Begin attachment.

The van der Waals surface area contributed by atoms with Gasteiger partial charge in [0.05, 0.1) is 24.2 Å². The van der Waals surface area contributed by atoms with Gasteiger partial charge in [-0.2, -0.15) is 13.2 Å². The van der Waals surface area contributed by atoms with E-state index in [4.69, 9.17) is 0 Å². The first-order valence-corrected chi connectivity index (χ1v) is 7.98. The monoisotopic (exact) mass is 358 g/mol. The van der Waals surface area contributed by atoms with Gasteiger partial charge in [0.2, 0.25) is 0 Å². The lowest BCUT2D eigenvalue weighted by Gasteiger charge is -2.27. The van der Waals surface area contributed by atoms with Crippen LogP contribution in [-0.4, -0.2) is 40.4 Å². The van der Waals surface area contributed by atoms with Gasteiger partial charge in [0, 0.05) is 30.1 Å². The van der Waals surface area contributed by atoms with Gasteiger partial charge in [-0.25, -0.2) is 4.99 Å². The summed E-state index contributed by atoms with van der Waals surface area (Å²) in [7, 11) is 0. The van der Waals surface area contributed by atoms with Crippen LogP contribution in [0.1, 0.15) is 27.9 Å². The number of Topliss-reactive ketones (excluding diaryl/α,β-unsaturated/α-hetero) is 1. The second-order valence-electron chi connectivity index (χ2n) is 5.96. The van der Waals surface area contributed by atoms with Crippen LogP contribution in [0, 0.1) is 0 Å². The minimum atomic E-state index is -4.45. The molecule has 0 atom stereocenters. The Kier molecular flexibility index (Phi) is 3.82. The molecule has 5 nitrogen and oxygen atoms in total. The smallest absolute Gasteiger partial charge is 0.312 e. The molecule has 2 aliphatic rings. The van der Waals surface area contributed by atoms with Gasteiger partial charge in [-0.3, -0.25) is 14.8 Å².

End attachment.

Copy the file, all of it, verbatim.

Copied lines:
The van der Waals surface area contributed by atoms with Gasteiger partial charge in [0.05, 0.1) is 24.2 Å². The van der Waals surface area contributed by atoms with Gasteiger partial charge in [-0.2, -0.15) is 13.2 Å². The van der Waals surface area contributed by atoms with E-state index in [4.69, 9.17) is 0 Å². The first-order valence-corrected chi connectivity index (χ1v) is 7.98. The monoisotopic (exact) mass is 358 g/mol. The van der Waals surface area contributed by atoms with Gasteiger partial charge in [0.2, 0.25) is 0 Å². The lowest BCUT2D eigenvalue weighted by Gasteiger charge is -2.27. The van der Waals surface area contributed by atoms with Crippen LogP contribution in [-0.4, -0.2) is 40.4 Å². The van der Waals surface area contributed by atoms with Gasteiger partial charge in [0, 0.05) is 30.1 Å². The van der Waals surface area contributed by atoms with Gasteiger partial charge in [-0.25, -0.2) is 4.99 Å². The summed E-state index contributed by atoms with van der Waals surface area (Å²) in [7, 11) is 0. The van der Waals surface area contributed by atoms with Crippen LogP contribution in [0.1, 0.15) is 27.9 Å². The number of Topliss-reactive ketones (excluding diaryl/α,β-unsaturated/α-hetero) is 1. The second-order valence-electron chi connectivity index (χ2n) is 5.96. The van der Waals surface area contributed by atoms with Crippen LogP contribution in [0, 0.1) is 0 Å². The minimum atomic E-state index is -4.45. The molecule has 0 atom stereocenters. The Kier molecular flexibility index (Phi) is 3.82. The molecule has 5 nitrogen and oxygen atoms in total. The smallest absolute Gasteiger partial charge is 0.312 e. The molecule has 2 aliphatic rings. The van der Waals surface area contributed by atoms with Gasteiger partial charge in [-0.3, -0.25) is 14.8 Å².